Where did AIDS come from? Science has determined that the ancestor virus of HIV is found in chimpanzees. But how did it cross over to humans? Could AIDS have arisen as a result of Western medical intervention in Africa? This provocative documentary examines those questions in depth, and suggests that the notoriously insular scientific community deliberately thwarted efforts to find the answers. The film relies heavily on the testimony of investigative journalist Edward Hooper, whose 1999 book The River posited a link between HIV and a contaminated oral polio vaccine (OPV), which Western doctors fed to roughly a million people in central Africa between 1957 and 1960. Famously smacked down by the scientific establishment at a 2000 London conference on the OPV controversy, Hooper here receives corroboration from lab assistants who participated in the preparation of vaccines cultivated with contaminated chimp tissue. More importantly, doctors who for years denied authorizing the use of chimp cultures in Africa come forward, on and off the record, to reveal the truth. In a just world, this film would compel scientists to re-examine the evidence, but with billions of dollars in vaccine patents at stake and the prospect of devastating class-action lawsuits, the cover-up may continue. Science is, as one of the interviewees observes, "a very cruel culture," in which hypotheses exist only to be demolished by those with the facts -- or the power -- to debunk them. To those affected by AIDS, and denied access to the truth about its origins, that culture has been very cruel indeed.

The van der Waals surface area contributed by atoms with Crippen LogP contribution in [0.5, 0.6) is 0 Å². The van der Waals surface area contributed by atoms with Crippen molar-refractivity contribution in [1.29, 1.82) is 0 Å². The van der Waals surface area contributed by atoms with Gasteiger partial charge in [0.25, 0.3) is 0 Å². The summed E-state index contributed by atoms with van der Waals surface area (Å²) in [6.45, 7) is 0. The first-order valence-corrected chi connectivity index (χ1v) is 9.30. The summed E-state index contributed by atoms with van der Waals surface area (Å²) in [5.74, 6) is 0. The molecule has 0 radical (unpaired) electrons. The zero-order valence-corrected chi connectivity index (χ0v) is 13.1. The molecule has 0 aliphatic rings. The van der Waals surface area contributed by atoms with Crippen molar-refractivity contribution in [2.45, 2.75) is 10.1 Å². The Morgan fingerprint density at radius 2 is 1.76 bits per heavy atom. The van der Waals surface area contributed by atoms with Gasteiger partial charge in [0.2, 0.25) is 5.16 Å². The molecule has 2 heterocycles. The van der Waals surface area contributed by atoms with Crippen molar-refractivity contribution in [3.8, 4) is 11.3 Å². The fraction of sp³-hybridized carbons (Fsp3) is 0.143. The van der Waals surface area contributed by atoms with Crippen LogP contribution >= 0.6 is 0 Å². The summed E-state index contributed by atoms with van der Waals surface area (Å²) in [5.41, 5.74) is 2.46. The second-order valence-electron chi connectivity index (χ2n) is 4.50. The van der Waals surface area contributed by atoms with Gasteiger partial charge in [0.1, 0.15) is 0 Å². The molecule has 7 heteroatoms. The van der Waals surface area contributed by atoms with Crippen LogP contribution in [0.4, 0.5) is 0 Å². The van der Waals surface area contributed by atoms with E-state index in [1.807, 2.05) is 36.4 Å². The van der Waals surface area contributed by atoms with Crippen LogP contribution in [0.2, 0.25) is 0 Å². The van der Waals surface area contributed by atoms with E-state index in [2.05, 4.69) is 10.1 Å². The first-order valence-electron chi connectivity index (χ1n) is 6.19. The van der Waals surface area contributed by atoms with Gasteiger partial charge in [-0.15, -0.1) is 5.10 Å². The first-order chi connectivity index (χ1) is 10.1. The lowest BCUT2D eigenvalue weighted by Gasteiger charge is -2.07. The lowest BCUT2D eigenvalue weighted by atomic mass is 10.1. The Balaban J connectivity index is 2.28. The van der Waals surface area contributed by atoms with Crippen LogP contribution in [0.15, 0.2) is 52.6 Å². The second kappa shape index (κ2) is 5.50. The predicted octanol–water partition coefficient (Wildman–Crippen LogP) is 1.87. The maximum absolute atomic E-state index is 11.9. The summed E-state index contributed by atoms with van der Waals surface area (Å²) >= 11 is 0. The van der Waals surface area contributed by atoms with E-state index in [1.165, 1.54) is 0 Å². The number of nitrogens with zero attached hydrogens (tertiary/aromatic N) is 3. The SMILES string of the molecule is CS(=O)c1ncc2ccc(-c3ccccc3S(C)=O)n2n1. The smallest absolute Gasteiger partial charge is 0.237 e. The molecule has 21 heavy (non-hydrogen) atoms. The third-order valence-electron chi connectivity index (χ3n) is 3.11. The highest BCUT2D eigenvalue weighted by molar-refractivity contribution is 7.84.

Peter Chappell was born in Aylesbury, England. During the last 20 years, Chappell has worked in Africa, Asia, and the Middle East. He studied at the Universities of Exeter and Bristol, in England, and at the National Film School, in France. Chappell began his career in 1981 with South Africa Belongs to Us. In 1998, he directed Our Friends at the Bank, which won the Silver FIPA, the Prize of the Bibliotheque Nationale, at the Cinéma du Réel Festival, and an award at the Okomedia International Ecological Film Festival of Freiburg. Chappell was also awarded the 2000 Albert Londres Prize for Les Damnées de la Terre (1999).
Catherine Peix was born in Paris. She was a high school biology teacher prior to moving into filmmaking. For the last 20 years, Peix has edited TV dramas, movies, video clips, short films, advertisements, and documentaries. Some of the films and documentaries she edited include Jean-Marie Poiré's Opération Corned Beef (1990) and Les Anges gardiens (1994/1995), Le siege de Venise (1991) by Giorgio Ferrara, Merzak Allouache's La solitude du manager (1998), Jean-Jacque Beineix's Locked in Syndrome (1997), Gaultier Flauder's La foret de cendre (1998), and Sur la terre des dinosaurs (1999).